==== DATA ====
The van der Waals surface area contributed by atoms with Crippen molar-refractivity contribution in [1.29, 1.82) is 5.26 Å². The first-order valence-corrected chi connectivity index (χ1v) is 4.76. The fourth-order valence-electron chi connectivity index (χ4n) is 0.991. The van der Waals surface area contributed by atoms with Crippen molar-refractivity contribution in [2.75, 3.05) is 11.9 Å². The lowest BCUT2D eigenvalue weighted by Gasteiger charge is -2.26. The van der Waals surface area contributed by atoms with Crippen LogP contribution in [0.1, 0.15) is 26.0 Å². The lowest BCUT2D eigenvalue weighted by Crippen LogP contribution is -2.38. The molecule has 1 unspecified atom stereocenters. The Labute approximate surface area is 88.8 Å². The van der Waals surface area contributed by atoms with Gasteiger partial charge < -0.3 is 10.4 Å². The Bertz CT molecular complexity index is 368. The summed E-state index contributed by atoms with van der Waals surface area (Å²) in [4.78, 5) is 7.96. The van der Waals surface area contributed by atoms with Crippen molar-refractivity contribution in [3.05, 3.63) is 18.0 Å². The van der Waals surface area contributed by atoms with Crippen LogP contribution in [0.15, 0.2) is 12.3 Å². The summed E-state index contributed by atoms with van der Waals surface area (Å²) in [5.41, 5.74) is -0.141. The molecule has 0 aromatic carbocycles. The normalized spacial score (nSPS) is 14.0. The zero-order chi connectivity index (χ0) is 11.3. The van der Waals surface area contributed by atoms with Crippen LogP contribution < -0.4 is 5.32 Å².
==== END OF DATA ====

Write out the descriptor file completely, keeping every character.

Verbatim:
The van der Waals surface area contributed by atoms with Crippen molar-refractivity contribution in [1.29, 1.82) is 5.26 Å². The first-order valence-corrected chi connectivity index (χ1v) is 4.76. The fourth-order valence-electron chi connectivity index (χ4n) is 0.991. The van der Waals surface area contributed by atoms with Crippen molar-refractivity contribution in [2.75, 3.05) is 11.9 Å². The lowest BCUT2D eigenvalue weighted by Gasteiger charge is -2.26. The van der Waals surface area contributed by atoms with Crippen LogP contribution in [0.1, 0.15) is 26.0 Å². The lowest BCUT2D eigenvalue weighted by Crippen LogP contribution is -2.38. The molecule has 1 unspecified atom stereocenters. The Labute approximate surface area is 88.8 Å². The van der Waals surface area contributed by atoms with Gasteiger partial charge < -0.3 is 10.4 Å². The Bertz CT molecular complexity index is 368. The summed E-state index contributed by atoms with van der Waals surface area (Å²) in [4.78, 5) is 7.96. The van der Waals surface area contributed by atoms with Crippen molar-refractivity contribution in [3.05, 3.63) is 18.0 Å². The van der Waals surface area contributed by atoms with Crippen LogP contribution in [0.15, 0.2) is 12.3 Å². The summed E-state index contributed by atoms with van der Waals surface area (Å²) in [5.41, 5.74) is -0.141. The molecule has 0 aromatic carbocycles. The normalized spacial score (nSPS) is 14.0. The zero-order chi connectivity index (χ0) is 11.3. The van der Waals surface area contributed by atoms with Crippen LogP contribution < -0.4 is 5.32 Å².